Food insecurity linked to higher health care expenditures, study shows

Food insecurity linked to higher health care expenditures, study shows
Food insecurity linked to higher health care expenditures, study shows

URBANA, Ill. – Food insecurity is emerging as a serious health care issue in the United States. One in eight Americans is food insecure, which may lead to a range of serious health conditions. A new study looks at the relation between food insecurity and health care expenditures across the country. 

“We know that food insecurity is associated with higher health care costs, but there is substantial variation across the U.S.,” says Craig Gundersen, distinguished professor of agricultural and consumer economics in the College of Agricultural, Consumer and Environmental Sciences at the University of Illinois. Gundersen is co-author of the study, which takes a closer look at those variations.

Food insecurity rates range from 6.8% in North Dakota to 17.6% in Mississippi, with even greater variation at the county level. The lowest rate of food insecurity in the country is 3% in Steele County, North Dakota, while the highest is twelve times higher – 36% – in Jefferson County, Mississippi.

In this study, the researchers established the additional costs of health care due to food insecurity at the county level, using large, nationally representative data sets on food insecurity rates, health care expenditures, and health care costs.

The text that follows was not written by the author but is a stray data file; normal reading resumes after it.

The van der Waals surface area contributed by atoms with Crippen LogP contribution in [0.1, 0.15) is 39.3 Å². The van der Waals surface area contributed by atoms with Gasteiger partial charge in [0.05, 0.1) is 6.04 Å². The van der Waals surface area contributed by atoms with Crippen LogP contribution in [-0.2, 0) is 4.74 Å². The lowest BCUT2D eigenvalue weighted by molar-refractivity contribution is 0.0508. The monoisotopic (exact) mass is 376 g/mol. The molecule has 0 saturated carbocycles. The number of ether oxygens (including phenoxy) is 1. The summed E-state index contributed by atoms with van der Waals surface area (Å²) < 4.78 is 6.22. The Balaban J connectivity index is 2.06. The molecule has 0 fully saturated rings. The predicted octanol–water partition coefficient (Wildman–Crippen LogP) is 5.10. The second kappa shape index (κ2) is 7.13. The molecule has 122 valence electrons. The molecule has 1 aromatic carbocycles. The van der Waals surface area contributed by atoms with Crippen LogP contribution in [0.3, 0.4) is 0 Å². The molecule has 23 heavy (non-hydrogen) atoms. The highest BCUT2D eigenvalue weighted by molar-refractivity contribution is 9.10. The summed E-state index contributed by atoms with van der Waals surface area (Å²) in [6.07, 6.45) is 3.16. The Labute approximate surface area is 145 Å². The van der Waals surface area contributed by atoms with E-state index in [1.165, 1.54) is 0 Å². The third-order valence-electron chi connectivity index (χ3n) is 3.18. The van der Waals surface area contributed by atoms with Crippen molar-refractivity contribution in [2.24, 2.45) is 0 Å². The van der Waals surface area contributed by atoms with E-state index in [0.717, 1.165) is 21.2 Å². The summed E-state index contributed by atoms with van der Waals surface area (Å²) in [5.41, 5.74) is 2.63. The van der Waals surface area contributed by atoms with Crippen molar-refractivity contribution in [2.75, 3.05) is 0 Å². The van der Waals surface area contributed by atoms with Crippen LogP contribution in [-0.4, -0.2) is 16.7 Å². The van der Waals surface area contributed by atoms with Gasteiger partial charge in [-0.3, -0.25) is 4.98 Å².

The study is published by the Centers for Disease Control and Prevention in their journal Health Services Review. Authors include Gundersen; Seth Berkowitz, University of North Carolina; Sanjay Basu, Stanford University; and Hilary Seligman, University of California, San Francisco.

The researchers found that regardless of the local cost of health care, higher food insecurity rates are strongly associated with excess health care expenditures.

“There may be variation in health care expenditures across the United States for two reasons: Variation in food insecurity rates, and variation in health care costs. What we found in this work is that the variation is mainly driven by differences in food insecurity rather than differences in the average cost of health care,” Gundersen explains.

Overall, the study estimates that food insecurity accounts for more than $52 billion annually in excess health care spending. This is due to higher rates of chronic illnesses, including diabetes, heart disease, kidney disease, and depression, that are associated with food insecurity.

Implementing policies to reduce food insecurity makes economic sense, Gundersen says. “Programs like the Supplemental Nutrition Assistance Program, or SNAP, are designed to reduce food insecurity and do it well. When we think about expansions in SNAP, it will not just reduce food insecurity but also reduce health care expenditures.

“Many food-insecure households rely on programs like Medicaid or Medicare, which are public programs. So the real cost to expanding SNAP is less that it appears, when you take into consideration those health care costs,” Gundersen adds.

The study was funded by Feeding America, a non-profit organization that operates a nationwide network of food banks. The data will be made available on Feeding America’s website starting July 18, providing a tool for policy makers and others to compare food insecurity rates and health care expenditures at the county and state level across the United States.

The study, “State-level and county-level estimates of health care costs associated with food insecurity,” is published in Health Services Review and is available online [DOI:]. The authors are Seth A. Berkowitz, Sanjay Basu, Craig Gundersen, and Hilary K. Seligman.